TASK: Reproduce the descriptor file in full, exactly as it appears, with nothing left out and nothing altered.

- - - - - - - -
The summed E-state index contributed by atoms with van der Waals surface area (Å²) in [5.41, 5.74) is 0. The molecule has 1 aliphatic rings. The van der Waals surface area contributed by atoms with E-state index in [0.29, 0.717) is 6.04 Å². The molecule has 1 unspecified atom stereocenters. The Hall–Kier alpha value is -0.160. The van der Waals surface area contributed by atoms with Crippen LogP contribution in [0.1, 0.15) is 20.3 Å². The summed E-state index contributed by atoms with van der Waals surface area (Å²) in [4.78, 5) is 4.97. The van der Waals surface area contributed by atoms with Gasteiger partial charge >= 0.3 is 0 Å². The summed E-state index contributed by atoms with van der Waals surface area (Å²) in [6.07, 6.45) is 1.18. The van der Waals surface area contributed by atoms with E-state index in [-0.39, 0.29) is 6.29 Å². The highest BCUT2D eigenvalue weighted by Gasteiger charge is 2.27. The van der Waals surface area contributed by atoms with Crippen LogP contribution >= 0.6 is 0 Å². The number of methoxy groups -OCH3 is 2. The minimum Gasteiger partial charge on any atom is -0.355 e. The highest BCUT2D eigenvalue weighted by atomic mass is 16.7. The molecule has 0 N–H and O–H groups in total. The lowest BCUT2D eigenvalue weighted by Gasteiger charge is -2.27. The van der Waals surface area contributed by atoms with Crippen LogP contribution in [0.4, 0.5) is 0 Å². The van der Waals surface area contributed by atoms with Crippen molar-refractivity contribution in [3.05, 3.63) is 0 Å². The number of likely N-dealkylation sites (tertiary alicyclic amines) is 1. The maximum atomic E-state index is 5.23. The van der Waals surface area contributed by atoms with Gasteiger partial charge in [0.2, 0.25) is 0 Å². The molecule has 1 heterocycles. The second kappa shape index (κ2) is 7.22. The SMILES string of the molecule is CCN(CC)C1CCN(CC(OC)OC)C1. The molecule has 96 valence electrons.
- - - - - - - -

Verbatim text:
The summed E-state index contributed by atoms with van der Waals surface area (Å²) in [5.41, 5.74) is 0. The molecule has 1 aliphatic rings. The van der Waals surface area contributed by atoms with E-state index in [0.29, 0.717) is 6.04 Å². The molecule has 1 unspecified atom stereocenters. The Hall–Kier alpha value is -0.160. The van der Waals surface area contributed by atoms with Crippen LogP contribution in [0.1, 0.15) is 20.3 Å². The summed E-state index contributed by atoms with van der Waals surface area (Å²) in [4.78, 5) is 4.97. The van der Waals surface area contributed by atoms with Gasteiger partial charge >= 0.3 is 0 Å². The summed E-state index contributed by atoms with van der Waals surface area (Å²) in [6.07, 6.45) is 1.18. The van der Waals surface area contributed by atoms with E-state index in [-0.39, 0.29) is 6.29 Å². The highest BCUT2D eigenvalue weighted by Gasteiger charge is 2.27. The van der Waals surface area contributed by atoms with Crippen LogP contribution >= 0.6 is 0 Å². The number of methoxy groups -OCH3 is 2. The minimum Gasteiger partial charge on any atom is -0.355 e. The highest BCUT2D eigenvalue weighted by atomic mass is 16.7. The molecule has 0 N–H and O–H groups in total. The lowest BCUT2D eigenvalue weighted by Gasteiger charge is -2.27. The van der Waals surface area contributed by atoms with Crippen LogP contribution in [0.4, 0.5) is 0 Å². The van der Waals surface area contributed by atoms with Crippen molar-refractivity contribution in [3.05, 3.63) is 0 Å². The number of likely N-dealkylation sites (tertiary alicyclic amines) is 1. The maximum atomic E-state index is 5.23. The van der Waals surface area contributed by atoms with Gasteiger partial charge in [0.2, 0.25) is 0 Å². The molecule has 1 heterocycles. The second kappa shape index (κ2) is 7.22. The SMILES string of the molecule is CCN(CC)C1CCN(CC(OC)OC)C1. The molecule has 96 valence electrons.